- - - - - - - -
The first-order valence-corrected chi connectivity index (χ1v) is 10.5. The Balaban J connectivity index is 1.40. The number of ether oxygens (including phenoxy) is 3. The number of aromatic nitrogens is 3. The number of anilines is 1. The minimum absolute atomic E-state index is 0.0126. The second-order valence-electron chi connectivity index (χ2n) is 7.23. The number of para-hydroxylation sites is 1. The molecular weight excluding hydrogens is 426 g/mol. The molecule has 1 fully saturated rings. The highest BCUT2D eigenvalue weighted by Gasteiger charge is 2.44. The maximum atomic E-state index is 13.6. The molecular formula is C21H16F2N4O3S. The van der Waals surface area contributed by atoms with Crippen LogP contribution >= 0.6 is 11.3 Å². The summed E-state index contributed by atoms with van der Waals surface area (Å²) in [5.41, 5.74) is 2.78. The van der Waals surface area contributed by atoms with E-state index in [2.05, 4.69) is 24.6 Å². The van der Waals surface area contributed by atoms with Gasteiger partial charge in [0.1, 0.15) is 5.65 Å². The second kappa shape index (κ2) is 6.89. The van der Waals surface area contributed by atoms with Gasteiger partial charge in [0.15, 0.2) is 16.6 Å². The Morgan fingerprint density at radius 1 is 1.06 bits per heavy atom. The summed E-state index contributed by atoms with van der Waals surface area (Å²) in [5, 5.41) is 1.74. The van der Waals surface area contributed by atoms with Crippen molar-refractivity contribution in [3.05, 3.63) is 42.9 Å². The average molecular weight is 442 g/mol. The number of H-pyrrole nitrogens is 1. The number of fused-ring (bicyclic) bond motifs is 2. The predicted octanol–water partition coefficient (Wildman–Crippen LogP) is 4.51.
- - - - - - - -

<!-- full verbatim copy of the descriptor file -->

The first-order valence-corrected chi connectivity index (χ1v) is 10.5. The Balaban J connectivity index is 1.40. The number of ether oxygens (including phenoxy) is 3. The number of aromatic nitrogens is 3. The number of anilines is 1. The minimum absolute atomic E-state index is 0.0126. The second-order valence-electron chi connectivity index (χ2n) is 7.23. The number of para-hydroxylation sites is 1. The molecular weight excluding hydrogens is 426 g/mol. The molecule has 1 fully saturated rings. The highest BCUT2D eigenvalue weighted by Gasteiger charge is 2.44. The maximum atomic E-state index is 13.6. The molecular formula is C21H16F2N4O3S. The van der Waals surface area contributed by atoms with Crippen LogP contribution >= 0.6 is 11.3 Å². The summed E-state index contributed by atoms with van der Waals surface area (Å²) in [5.41, 5.74) is 2.78. The van der Waals surface area contributed by atoms with E-state index in [2.05, 4.69) is 24.6 Å². The van der Waals surface area contributed by atoms with Gasteiger partial charge in [0.1, 0.15) is 5.65 Å². The second kappa shape index (κ2) is 6.89. The van der Waals surface area contributed by atoms with Gasteiger partial charge in [0.15, 0.2) is 16.6 Å². The Morgan fingerprint density at radius 1 is 1.06 bits per heavy atom. The summed E-state index contributed by atoms with van der Waals surface area (Å²) in [5, 5.41) is 1.74. The van der Waals surface area contributed by atoms with Crippen molar-refractivity contribution in [3.05, 3.63) is 42.9 Å². The average molecular weight is 442 g/mol. The number of H-pyrrole nitrogens is 1. The number of fused-ring (bicyclic) bond motifs is 2. The predicted octanol–water partition coefficient (Wildman–Crippen LogP) is 4.51.